Trading Big News (NFP's)

Hey Guys!
(Sorry for some grammar mistakes, I’m not a native english speaker :slight_smile:)
- For reference, i recorded my screen while trading; feel free to watch it here: imgur .com /a/UjSxmgy -
Yesterday, i tried to (DEMO)trade the NFP-News. As you probably have heard: It was a huge miss. The expected numbers were 720k-750k and the actual numbers are only 235k!
As the numbers came out, the Dollar fell very fast! The EUR/USD rose in 3 minutes up 38 Pips to a major resistance level.
I tried to implement your strategy: Having 2 Orders (1 Buy Stop / 1 Sell Stop) for both potential outcomes.
As the numbers came out (08:30) the candle spiked instantly within 5 seconds - and despite my buy stop, i got filled 5 Pips above my stop price. I still made a good profit but if it would have reversed fast, my risk-reward-ratio would be very bad because the SL wouldn’t change.
I know, that is called slippage, but here comes my question:
Whose (Market/Stop/Limit)-orders get filled first? Are the retail traders with a low volume those who get filled last?
I think everyone would like to have the best entry price. But if (theoretically) everyone has a buy/stop order at the same price, who is getting the best possible entry?

And another little question: As you can see in my little video (around 10 seconds left), the SL/TP in the MT5 changed without me doing anything. The TP was on a lower price (which was reached) but because of the change, it didn’t got filled automatically. Luckily, i closed the trade manually but if that would be an EA, that could have ended in a big disaster.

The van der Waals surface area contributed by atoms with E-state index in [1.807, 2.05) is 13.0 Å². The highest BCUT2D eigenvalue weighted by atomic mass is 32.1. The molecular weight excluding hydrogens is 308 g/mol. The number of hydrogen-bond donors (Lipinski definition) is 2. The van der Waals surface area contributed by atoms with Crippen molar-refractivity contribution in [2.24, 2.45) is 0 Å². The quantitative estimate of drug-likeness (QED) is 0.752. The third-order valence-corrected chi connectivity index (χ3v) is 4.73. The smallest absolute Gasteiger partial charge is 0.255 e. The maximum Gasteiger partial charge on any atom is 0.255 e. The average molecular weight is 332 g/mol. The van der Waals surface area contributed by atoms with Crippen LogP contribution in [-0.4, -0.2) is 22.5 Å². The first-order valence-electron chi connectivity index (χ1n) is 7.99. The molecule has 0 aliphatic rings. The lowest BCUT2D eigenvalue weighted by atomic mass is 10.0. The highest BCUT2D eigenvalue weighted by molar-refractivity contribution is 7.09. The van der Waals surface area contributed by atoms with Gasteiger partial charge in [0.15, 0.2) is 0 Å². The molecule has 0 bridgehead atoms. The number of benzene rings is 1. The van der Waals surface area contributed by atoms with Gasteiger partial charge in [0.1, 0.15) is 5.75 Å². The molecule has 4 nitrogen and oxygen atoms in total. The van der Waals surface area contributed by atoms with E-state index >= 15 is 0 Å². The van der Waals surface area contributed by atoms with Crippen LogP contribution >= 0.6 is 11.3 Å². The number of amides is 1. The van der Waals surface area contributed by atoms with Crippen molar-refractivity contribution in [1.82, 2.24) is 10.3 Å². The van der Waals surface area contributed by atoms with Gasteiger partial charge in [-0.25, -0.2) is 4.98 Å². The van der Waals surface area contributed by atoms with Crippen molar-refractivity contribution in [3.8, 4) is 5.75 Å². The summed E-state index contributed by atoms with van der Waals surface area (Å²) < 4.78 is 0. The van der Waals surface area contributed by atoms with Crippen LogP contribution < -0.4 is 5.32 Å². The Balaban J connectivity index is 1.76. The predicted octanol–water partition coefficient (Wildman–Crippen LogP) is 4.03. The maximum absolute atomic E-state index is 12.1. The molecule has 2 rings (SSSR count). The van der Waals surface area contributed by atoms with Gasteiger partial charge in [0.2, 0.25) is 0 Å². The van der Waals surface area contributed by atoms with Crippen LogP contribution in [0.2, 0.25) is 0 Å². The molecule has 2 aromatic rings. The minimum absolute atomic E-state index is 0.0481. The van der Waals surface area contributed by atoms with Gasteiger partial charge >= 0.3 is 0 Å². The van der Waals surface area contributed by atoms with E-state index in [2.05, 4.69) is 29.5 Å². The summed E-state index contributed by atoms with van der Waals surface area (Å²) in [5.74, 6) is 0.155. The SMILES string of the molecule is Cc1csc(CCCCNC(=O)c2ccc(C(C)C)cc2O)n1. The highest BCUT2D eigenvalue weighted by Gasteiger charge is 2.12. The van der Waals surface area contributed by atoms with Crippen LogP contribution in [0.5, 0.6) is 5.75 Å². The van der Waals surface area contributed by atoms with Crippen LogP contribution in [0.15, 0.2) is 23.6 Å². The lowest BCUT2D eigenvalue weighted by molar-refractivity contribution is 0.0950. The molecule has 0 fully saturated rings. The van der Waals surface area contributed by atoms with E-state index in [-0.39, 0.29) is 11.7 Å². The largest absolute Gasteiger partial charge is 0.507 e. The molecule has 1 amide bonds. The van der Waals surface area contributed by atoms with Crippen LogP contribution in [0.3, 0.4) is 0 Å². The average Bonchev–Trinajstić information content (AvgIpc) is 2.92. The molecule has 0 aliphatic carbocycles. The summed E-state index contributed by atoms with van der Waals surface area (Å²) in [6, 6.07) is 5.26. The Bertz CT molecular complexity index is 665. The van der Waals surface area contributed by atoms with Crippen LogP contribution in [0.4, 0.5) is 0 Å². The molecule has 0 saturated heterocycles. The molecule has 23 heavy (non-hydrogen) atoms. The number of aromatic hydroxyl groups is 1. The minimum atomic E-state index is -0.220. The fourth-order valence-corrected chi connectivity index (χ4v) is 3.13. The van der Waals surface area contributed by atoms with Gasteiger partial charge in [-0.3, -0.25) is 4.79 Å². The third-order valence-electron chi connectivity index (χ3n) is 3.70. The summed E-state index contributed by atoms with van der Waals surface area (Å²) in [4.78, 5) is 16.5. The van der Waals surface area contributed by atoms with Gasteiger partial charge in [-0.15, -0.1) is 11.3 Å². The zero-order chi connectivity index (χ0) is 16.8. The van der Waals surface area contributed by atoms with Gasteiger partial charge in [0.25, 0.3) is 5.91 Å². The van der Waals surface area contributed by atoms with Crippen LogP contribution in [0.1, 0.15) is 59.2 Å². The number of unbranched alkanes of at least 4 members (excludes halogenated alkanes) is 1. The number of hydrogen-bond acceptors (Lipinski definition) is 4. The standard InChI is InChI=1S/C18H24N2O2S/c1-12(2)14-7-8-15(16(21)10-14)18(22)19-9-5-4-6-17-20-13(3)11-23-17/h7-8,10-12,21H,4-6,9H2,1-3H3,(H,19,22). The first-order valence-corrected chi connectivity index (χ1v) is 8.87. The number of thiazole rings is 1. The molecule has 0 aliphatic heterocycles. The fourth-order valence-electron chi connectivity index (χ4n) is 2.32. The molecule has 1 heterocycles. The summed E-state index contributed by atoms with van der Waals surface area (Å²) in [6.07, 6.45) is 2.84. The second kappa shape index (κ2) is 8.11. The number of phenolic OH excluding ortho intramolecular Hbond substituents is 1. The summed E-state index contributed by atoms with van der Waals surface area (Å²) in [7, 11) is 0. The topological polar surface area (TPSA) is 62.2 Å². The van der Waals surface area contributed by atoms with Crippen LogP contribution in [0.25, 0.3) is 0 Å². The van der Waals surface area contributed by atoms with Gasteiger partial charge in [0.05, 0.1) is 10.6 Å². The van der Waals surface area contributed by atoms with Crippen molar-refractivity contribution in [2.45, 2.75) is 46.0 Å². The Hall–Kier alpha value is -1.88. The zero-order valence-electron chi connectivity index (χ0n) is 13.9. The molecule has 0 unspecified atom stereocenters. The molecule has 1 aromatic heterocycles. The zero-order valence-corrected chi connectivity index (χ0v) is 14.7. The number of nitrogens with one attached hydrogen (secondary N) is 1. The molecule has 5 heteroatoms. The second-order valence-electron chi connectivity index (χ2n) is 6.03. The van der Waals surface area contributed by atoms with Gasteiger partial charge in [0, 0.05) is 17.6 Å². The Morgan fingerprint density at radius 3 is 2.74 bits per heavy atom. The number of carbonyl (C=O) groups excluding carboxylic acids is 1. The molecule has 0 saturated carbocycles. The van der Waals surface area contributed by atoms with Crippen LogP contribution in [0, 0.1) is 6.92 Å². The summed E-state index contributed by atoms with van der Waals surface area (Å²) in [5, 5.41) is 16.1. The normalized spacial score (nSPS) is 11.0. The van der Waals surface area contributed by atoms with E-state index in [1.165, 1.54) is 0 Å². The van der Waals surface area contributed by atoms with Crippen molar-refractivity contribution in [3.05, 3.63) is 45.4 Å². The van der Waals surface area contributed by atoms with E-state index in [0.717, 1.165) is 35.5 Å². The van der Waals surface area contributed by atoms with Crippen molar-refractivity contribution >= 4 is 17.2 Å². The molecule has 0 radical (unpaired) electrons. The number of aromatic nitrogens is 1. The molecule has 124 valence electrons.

Can you tell me why it changed? Is it MT5 or the market?

I’m looking forward to your answers! Have a good weekend! :slight_smile:

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I admire your courage for jumping into NFP. Having both a buy order and sell order is bracket trading and its a recognised trading technique. Its also about the only technique that might work when big news is going to cause unpredictable rapid price moves.

So your tactics were not wrong. However, this is also a gambling technique, for example in horse racing when you make an each-way bet - you bet the horse will win but also that the same horse will not win. Its OK to bet each way on a horse if you have no idea how good any of the horses are in the race - but betting on horses is just for fun, its not trading.

Given that you can not know which way price will move after the news, is NFP trading the best way to risk your capital?

Hey, thanks for your answer.
I am aware that trading big news is a very risky play. I would also never risk more than 1% of my capital.
But that was not really my question - it was more on the technical side, whose orders get filled first.
I mean, that could also happen on a major support level. Imagine many Traders placing a Buy Limit on a support level, which was tested multiple times in the history.